1. The electronic storage system is certified or has been signed by a method provided by an accredited certification entity;[3]

  2. the Computer System is complete and unaltered apart from the normal storage or display changers that occurs during the normal course of communication;[4]

  3. the Computer System is working properly;[5]

  4. the document was prepared during a period over which the computer regularly stored or processed information;[6] and

  5. over the relevant period of time, information of this type was regularly supplied to the computer.[7]

 
Stage 2 – Document Authentication

The onus of proving that the information produced is authentic lies on the party who wishes to introduce and rely on the relevant electronic evidence.[8] Whilst that may be the normal practice, it is desirable that the party who introduces electronic evidence should make a statement showing one of the two things or both:

  • the process of how the electronic record was produced must be described;[9] or

  • all electronic systems or devices that were involved in the production of the electronic record must be described.

Additionally, where the electronic record is in the form of a ‘print out’ before the court, one must also seek to establish that the particular print out:

  • has been consistently or manifestly acted on;[10] and 

  • relied upon;[11] or

  • used;[12]

as the record of data recorded or stored on the printout. This would go towards establishing the authenticity of the document.
 
What about the original paper copies of Electronic Records? Can we destroy them?

Whether it is possible to destroy an original paper copy reflecting an electronic record is yet to be tested and proven by the courts. It is however good practice and a matter of public policy that original paper copies should be retained.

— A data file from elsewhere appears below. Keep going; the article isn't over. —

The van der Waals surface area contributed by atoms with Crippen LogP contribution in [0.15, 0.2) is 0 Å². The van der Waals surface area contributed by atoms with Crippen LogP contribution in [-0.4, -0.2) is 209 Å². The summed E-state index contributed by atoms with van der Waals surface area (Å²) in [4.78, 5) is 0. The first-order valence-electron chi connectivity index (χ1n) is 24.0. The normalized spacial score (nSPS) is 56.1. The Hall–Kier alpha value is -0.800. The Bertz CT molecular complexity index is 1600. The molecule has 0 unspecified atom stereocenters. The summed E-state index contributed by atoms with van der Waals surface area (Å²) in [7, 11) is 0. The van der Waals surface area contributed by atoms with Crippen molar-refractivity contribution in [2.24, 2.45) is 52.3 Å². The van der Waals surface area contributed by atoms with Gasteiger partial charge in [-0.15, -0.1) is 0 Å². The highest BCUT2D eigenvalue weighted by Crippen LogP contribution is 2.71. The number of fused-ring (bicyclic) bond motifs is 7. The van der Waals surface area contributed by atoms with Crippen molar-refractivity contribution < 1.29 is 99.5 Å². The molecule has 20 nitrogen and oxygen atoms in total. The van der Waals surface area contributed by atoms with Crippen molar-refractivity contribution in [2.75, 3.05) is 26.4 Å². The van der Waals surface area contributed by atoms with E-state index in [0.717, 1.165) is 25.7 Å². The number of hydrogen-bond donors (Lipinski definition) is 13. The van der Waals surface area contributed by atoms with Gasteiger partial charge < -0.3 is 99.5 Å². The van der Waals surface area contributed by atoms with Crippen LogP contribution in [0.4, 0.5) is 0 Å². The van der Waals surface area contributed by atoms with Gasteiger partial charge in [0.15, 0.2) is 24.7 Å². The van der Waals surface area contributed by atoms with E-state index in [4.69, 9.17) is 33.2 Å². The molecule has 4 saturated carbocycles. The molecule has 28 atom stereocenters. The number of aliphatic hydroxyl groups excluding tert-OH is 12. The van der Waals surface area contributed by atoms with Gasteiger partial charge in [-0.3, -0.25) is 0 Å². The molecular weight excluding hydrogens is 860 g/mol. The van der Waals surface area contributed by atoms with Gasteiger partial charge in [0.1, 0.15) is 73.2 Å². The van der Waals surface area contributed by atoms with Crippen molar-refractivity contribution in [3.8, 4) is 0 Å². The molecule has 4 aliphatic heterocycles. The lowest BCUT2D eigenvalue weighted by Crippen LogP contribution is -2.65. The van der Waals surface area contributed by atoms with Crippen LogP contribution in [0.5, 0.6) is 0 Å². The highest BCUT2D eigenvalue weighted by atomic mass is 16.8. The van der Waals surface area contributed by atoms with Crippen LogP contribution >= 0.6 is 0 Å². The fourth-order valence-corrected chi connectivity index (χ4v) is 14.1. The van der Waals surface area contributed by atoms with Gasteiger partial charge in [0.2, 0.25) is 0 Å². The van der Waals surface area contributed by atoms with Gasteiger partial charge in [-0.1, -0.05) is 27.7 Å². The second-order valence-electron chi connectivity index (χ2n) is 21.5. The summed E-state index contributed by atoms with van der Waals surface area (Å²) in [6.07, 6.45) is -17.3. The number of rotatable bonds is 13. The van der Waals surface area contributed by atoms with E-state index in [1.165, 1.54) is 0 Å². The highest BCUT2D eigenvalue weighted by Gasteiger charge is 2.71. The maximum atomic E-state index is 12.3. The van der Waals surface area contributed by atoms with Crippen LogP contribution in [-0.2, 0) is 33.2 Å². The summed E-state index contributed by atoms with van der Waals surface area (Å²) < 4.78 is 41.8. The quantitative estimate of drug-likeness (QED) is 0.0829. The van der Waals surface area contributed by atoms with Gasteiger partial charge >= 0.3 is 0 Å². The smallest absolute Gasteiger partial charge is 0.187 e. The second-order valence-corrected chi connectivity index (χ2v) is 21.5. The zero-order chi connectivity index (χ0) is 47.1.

But like all other rules, there are exceptions! If an original paper copy will be scanned and kept as an electronic record, and unless required otherwise by legislation; one must prove the following before the paper copy is destroyed:

  1. the electronic storage system that will be used to store the electronic record is certified or has been signed by a method provided by an accredited certification entity;[13] 

  2. the Computer System is complete and unaltered apart from the normal storage or display changers that occurs during the normal course communication;[14]  

  3. the Computer System is working properly;[15] and

  4. the electronic copy of the paper copy will be consistently relied upon or used.

Conclusion

​All business electronic records stored must reflect authentication requirements under the Evidence   (Amendment) Act 2016as discussed earlier. Unless these requirements are met, the electronic document runs the risk of being inadmissible in court when the need arises to have it produced as evidence.

Disclaimer
The information set out in this article is a general guide only about the laws in PNG and is not intended as specific legal advice.

 

Download this article here



[1] s 4(1) Evidence (Amendment) Act 2016
[2] s 8 Cybercrime Code Act 2016
[3] s(67A) Evidence (Amendment) Act 2016
[4] ibid
[5] ibid
[6] s 4(2) Evidence (Amendment) Act 2016
[7] ibid
[8] s(67C) Evidence (Amendment ) Act 2016
[9] s67A(4) supra n ii
[10] s67B Evidence (Amendment) Act 2016
[11] ibid
[12] ibid
[13] Supra n ix
[14] ibid
[15] ibid

Share on Facebook
Share on Twitter
Please reload

Follow Us
Please reload

Search By Tags